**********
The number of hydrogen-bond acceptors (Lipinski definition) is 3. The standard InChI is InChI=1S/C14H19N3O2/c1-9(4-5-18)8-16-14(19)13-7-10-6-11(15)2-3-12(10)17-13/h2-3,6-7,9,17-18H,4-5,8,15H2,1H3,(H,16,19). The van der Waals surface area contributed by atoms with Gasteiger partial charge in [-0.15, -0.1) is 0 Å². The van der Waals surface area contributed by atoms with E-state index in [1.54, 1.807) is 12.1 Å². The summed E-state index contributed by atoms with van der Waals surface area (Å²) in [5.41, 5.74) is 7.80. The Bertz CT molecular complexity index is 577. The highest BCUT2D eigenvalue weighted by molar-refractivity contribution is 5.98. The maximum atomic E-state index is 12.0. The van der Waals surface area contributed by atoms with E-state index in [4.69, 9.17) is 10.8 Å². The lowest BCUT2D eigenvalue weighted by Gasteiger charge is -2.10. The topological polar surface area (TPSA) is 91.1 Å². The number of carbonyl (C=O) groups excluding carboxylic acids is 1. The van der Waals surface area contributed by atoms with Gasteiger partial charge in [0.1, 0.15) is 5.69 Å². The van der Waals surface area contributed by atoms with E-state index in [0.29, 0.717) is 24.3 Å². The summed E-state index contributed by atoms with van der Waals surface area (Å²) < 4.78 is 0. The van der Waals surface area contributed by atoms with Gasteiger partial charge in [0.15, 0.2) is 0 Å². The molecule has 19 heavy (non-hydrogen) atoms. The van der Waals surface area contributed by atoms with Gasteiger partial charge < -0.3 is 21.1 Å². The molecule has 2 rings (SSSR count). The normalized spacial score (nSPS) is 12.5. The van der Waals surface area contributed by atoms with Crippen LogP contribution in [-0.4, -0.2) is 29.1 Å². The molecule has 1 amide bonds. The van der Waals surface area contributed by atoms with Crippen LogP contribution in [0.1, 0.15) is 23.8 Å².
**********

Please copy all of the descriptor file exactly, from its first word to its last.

The number of hydrogen-bond acceptors (Lipinski definition) is 3. The standard InChI is InChI=1S/C14H19N3O2/c1-9(4-5-18)8-16-14(19)13-7-10-6-11(15)2-3-12(10)17-13/h2-3,6-7,9,17-18H,4-5,8,15H2,1H3,(H,16,19). The van der Waals surface area contributed by atoms with Gasteiger partial charge in [-0.15, -0.1) is 0 Å². The van der Waals surface area contributed by atoms with E-state index in [1.54, 1.807) is 12.1 Å². The summed E-state index contributed by atoms with van der Waals surface area (Å²) in [5.41, 5.74) is 7.80. The Bertz CT molecular complexity index is 577. The highest BCUT2D eigenvalue weighted by molar-refractivity contribution is 5.98. The maximum atomic E-state index is 12.0. The van der Waals surface area contributed by atoms with E-state index in [4.69, 9.17) is 10.8 Å². The lowest BCUT2D eigenvalue weighted by Gasteiger charge is -2.10. The topological polar surface area (TPSA) is 91.1 Å². The number of carbonyl (C=O) groups excluding carboxylic acids is 1. The van der Waals surface area contributed by atoms with Gasteiger partial charge in [0.1, 0.15) is 5.69 Å². The van der Waals surface area contributed by atoms with E-state index in [0.29, 0.717) is 24.3 Å². The summed E-state index contributed by atoms with van der Waals surface area (Å²) < 4.78 is 0. The van der Waals surface area contributed by atoms with Gasteiger partial charge in [0.15, 0.2) is 0 Å². The molecule has 19 heavy (non-hydrogen) atoms. The van der Waals surface area contributed by atoms with Gasteiger partial charge < -0.3 is 21.1 Å². The molecule has 2 rings (SSSR count). The normalized spacial score (nSPS) is 12.5. The van der Waals surface area contributed by atoms with Crippen LogP contribution in [-0.4, -0.2) is 29.1 Å². The molecule has 1 amide bonds. The van der Waals surface area contributed by atoms with Crippen LogP contribution in [0.1, 0.15) is 23.8 Å².